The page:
Scientists are studying giant pandas at China's Wolong reserve to learn information that will help captive bears successfully return to the wild.
Among the rarest animals in the world, the giant panda is listed as endangered in the World Conservation Union's (IUCN's) Red List of Threatened Animals. Only between 600 to 3,000 pandas now survive in the wild—distributed among a few mountain ranges in Central China. In addition, about 150 captive pandas live in zoos and breeding facilities, mostly in China.
Pandas once lived in China's lowland forests. But the conversion of these lowlands into farms and cities to support China's population of about 1.3 billion people forced the shy, reclusive panda higher up into the mountains.
The difficulties of protecting pandas were underscored by a study published in 2001 showing that panda habitat is being destroyed more quickly inside China's Wolong Nature Reserve—home to about 10 percent of the wild pandas—than in adjacent, unprotected areas. This habitat destruction is caused in part by panda-related tourism.
In addition, because the panda's plush black-and-white fur is prized on the black market, pandas are vulnerable to poaching and smuggling.
The panda's survival is further complicated by its dependence on bamboo, which is harvested for livestock food, and used to produce varied products, from musical instruments to medicines. In addition, the cycle of bamboo growth involves massive periodic die-offs. To survive a die-off in any particular area, pandas must move to non-impacted areas. However, such migrations are now sometimes obstructed by the shrinkage and fragmentation of panda habitat.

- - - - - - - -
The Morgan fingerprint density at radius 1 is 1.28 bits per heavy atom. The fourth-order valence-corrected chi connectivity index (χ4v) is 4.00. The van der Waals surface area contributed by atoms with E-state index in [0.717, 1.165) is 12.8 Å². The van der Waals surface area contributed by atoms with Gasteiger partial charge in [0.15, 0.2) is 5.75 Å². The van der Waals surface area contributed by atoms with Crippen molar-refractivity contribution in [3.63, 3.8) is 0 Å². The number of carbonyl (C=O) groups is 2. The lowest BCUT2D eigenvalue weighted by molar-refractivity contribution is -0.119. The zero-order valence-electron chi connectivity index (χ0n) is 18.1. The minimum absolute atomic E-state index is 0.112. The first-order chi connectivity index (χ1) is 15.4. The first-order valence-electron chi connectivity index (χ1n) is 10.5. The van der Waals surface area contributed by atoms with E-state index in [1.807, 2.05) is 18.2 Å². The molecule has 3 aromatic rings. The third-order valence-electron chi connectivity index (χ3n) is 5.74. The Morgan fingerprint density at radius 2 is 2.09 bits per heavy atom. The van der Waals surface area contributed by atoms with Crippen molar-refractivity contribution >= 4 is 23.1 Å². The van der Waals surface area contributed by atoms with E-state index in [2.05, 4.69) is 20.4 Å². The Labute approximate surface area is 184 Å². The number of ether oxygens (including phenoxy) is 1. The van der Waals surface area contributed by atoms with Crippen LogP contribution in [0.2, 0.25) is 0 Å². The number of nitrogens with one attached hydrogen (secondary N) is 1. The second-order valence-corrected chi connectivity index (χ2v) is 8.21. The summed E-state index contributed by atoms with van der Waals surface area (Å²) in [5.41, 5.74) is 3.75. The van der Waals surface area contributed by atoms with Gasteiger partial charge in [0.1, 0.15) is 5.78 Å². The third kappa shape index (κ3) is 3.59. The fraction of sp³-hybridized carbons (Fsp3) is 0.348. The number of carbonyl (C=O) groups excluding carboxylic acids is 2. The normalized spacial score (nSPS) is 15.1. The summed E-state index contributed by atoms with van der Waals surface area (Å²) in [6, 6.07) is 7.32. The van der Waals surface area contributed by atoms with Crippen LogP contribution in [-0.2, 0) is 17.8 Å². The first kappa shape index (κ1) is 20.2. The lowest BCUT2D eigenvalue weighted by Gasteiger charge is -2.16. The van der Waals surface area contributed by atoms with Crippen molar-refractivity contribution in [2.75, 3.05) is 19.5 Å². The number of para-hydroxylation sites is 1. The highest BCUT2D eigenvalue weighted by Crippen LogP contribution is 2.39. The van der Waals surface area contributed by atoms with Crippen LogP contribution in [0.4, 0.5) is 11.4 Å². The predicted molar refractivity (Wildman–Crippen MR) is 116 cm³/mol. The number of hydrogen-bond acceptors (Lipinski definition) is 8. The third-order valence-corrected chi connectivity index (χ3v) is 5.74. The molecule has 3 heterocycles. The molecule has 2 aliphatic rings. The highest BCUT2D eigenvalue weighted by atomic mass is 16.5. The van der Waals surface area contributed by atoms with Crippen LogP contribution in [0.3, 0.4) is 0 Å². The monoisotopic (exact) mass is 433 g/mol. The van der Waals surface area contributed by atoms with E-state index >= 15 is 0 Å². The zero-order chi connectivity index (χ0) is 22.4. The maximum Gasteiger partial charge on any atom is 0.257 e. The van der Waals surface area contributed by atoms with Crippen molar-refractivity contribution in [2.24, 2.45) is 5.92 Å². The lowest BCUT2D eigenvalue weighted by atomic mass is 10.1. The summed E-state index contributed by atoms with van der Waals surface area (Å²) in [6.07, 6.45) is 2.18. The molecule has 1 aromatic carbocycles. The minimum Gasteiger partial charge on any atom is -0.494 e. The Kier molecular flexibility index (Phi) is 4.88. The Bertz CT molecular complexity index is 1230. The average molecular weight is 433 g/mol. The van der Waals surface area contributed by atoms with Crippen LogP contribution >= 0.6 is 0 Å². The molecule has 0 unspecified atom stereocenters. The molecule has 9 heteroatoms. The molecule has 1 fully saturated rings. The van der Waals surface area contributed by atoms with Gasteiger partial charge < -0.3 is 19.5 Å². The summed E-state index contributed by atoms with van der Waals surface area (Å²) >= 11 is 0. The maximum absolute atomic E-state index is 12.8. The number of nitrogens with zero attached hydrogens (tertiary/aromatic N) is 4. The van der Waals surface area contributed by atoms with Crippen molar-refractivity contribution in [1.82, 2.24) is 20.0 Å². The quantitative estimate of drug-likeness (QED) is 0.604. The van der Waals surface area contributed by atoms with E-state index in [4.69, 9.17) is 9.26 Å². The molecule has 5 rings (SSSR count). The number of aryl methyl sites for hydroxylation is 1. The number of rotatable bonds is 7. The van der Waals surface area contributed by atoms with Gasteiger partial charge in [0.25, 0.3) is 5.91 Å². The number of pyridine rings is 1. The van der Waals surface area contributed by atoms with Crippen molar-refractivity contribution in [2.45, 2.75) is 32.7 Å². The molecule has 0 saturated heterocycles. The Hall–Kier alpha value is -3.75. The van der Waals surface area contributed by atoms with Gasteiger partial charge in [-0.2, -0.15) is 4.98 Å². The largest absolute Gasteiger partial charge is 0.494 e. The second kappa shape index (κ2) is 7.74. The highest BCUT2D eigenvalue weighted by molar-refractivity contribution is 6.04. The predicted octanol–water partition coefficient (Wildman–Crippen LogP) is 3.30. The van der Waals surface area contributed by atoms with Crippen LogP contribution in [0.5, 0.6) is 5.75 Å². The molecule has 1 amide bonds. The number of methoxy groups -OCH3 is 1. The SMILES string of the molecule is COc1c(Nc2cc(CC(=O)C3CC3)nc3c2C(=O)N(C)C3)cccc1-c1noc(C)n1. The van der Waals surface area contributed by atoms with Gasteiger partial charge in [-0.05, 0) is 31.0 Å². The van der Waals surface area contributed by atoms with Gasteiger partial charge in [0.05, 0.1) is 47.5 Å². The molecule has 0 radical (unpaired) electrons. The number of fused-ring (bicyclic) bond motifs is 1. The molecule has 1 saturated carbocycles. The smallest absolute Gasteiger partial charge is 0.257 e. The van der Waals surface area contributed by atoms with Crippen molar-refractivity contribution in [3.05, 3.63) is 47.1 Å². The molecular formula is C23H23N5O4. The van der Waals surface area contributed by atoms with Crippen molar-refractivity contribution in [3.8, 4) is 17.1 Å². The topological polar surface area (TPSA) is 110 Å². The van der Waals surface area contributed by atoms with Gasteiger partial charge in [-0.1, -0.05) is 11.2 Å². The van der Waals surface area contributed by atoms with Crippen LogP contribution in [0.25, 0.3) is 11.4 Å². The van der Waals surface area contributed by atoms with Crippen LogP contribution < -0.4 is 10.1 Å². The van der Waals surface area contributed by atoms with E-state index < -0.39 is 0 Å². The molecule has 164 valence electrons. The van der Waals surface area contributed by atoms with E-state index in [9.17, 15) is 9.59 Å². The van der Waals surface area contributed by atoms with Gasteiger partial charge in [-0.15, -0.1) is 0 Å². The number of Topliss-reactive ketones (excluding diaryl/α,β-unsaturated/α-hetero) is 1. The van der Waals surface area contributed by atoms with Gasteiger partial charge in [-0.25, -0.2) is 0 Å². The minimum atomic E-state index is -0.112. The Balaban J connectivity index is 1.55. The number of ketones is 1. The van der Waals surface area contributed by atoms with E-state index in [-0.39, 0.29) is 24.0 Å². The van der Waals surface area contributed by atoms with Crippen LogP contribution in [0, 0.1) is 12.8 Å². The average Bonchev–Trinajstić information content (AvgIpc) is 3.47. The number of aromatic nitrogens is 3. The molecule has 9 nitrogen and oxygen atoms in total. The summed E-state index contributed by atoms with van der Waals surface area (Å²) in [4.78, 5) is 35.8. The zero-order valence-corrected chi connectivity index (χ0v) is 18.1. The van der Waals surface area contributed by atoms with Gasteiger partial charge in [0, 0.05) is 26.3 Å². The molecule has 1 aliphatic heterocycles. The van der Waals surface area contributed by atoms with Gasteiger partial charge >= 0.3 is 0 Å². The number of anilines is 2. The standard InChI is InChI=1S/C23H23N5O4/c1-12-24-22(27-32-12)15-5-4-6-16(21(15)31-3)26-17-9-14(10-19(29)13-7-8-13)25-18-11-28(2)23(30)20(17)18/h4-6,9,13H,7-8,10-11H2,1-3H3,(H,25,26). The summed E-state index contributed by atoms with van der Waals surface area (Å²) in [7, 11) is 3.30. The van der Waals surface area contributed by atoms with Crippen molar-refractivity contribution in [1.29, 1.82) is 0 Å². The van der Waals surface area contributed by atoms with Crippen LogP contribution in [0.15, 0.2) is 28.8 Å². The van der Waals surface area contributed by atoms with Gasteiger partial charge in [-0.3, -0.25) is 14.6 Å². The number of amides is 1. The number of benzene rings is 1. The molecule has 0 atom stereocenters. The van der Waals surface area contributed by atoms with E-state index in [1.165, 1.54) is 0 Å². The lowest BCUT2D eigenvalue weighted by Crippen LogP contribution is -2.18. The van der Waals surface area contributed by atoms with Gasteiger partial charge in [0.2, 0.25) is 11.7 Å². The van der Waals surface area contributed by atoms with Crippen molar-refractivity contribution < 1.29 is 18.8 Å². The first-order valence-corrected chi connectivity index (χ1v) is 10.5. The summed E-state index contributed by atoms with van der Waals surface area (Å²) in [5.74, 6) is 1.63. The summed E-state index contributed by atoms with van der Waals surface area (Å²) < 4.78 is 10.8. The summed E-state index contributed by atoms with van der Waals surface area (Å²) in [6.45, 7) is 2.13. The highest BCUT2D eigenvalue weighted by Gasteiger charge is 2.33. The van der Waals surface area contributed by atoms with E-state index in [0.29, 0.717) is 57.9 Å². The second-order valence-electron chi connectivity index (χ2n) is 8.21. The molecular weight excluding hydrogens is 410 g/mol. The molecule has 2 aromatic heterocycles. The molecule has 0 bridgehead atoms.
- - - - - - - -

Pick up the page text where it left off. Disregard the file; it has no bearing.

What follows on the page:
Look but don't touch: Pandas get their cute appearance from their large, round heads, which are topped by black, musketeer-like ears, their oval eye patches, and their rolley-polley bodies. But despite their cherubic charm, pandas—like all bears—can be dangerous to people.
Designed to be tree-huggers: With its whooly, water-proof coat, the panda can stay warm and dry, and with its black-and-white coloring, the panda can stay camouflaged in the shadowy, sun-speckled and sometimes snowy terrain of China's temperate bamboo forests.
Monotonous meals: Bamboo accounts for 99 percent of a wild panda's diet. But pandas are, in fact, carnivores; they also eat grasses, occasional small rodents or musk deer fawns.
Thumbs up for bamboo: The panda grasps and holds bamboo to its mouth with its enlarged wrist bone, which acts as a thumb, along with its five digits. The panda chews the plant with its strong jaw muscles and large, crushing molars (which contribute to the panda's facial roundness).
Lazy days: An adult panda must eat about 28 pounds of bamboo per day to fulfill its nutritional needs. The ceaseless search and consumption of this large amount of food consumes most of the panda's waking hours.
Awake through winter: Pandas do not hibernate, as do other bears.
Few natural predators: A wayward panda cub may get picked off by a snow leopard or a pack of wild dogs. But an adult panda has few natural enemies besides humans.
Reproducing in pandatoriums: China maintains a network of nature reserves for pandas as well as facilities where captive pandas are bred via artificial insemination. In addition, China loans pairs of pandas to other countries. A panda pair on loan from China to The San Diego Zoo produced a baby in 1999 and another pair on loan to The National Zoo in Washington DC produced a baby in 2005.
—Lily Whiteman, NSF
This report is provided by the National Science Foundation, an independent federal agency that supports fundamental research and education across all fields of science and engineering, in partnership with U.S. News and World Report.